I have seen versions of the bridge facing with the molded apertures and bridge windows actually opened up in several Japanese publications. The bridge windows were replaced with PE ladders (as I have done); together with a re-worked bridge structure as I have suggested could build into a very presentable structure. Food for thought.


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DSCN9291.JPG
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PostPosted: Mon Apr 18, 2016 12:37 pm 
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Maaaan what a nice outcome!!! I feel like scrapping my OOB builds now :big_grin: superb!

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PostPosted: Mon Apr 18, 2016 3:22 pm 
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Thx. Keep in mind that here, mine is scratch-built. However, I think the kit version could be tweaked to a much higher level of detail with just a little creative work.


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PostPosted: Tue Apr 19, 2016 12:14 pm 
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Here is an example of what I am talking about, from a diorama in the Model Art IJN Auxiliaries, Fleet Data volume. It was modeled as Nichei Maru.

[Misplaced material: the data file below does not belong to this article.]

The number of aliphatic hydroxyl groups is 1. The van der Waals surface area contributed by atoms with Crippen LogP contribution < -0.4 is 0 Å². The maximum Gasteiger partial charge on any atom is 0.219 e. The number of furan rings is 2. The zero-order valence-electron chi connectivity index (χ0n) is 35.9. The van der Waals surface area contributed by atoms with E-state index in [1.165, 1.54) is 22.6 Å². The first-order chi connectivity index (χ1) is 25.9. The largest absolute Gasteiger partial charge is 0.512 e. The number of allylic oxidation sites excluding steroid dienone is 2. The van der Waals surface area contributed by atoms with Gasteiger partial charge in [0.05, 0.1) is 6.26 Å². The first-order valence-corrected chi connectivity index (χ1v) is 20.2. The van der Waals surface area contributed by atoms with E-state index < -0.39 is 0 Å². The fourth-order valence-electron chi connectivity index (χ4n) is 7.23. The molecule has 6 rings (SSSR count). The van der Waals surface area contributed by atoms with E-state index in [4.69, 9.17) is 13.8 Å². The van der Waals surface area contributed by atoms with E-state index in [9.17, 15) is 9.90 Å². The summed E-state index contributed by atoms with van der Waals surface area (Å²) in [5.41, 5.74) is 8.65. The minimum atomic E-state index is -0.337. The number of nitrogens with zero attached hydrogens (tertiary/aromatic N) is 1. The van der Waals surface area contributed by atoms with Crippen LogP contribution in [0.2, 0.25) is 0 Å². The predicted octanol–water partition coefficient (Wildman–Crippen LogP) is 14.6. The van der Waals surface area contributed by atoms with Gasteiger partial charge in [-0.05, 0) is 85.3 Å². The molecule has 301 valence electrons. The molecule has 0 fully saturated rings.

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Scan0003.jpg
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Scan0004 crop.jpg
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Scan0010.jpg
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Scan0005 crop.jpg
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PostPosted: Tue Apr 19, 2016 12:20 pm 
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Going back to decks - here is a period postcard of Nippon Maru, which makes it seem likely that the decks were a reddish brown while in commercial service.


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Nippon Maru postcard.jpg
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PostPosted: Wed Apr 20, 2016 3:48 pm 
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The sisters differed in other details separate from the bridge, but I will finish listing them first before delving into those specifics.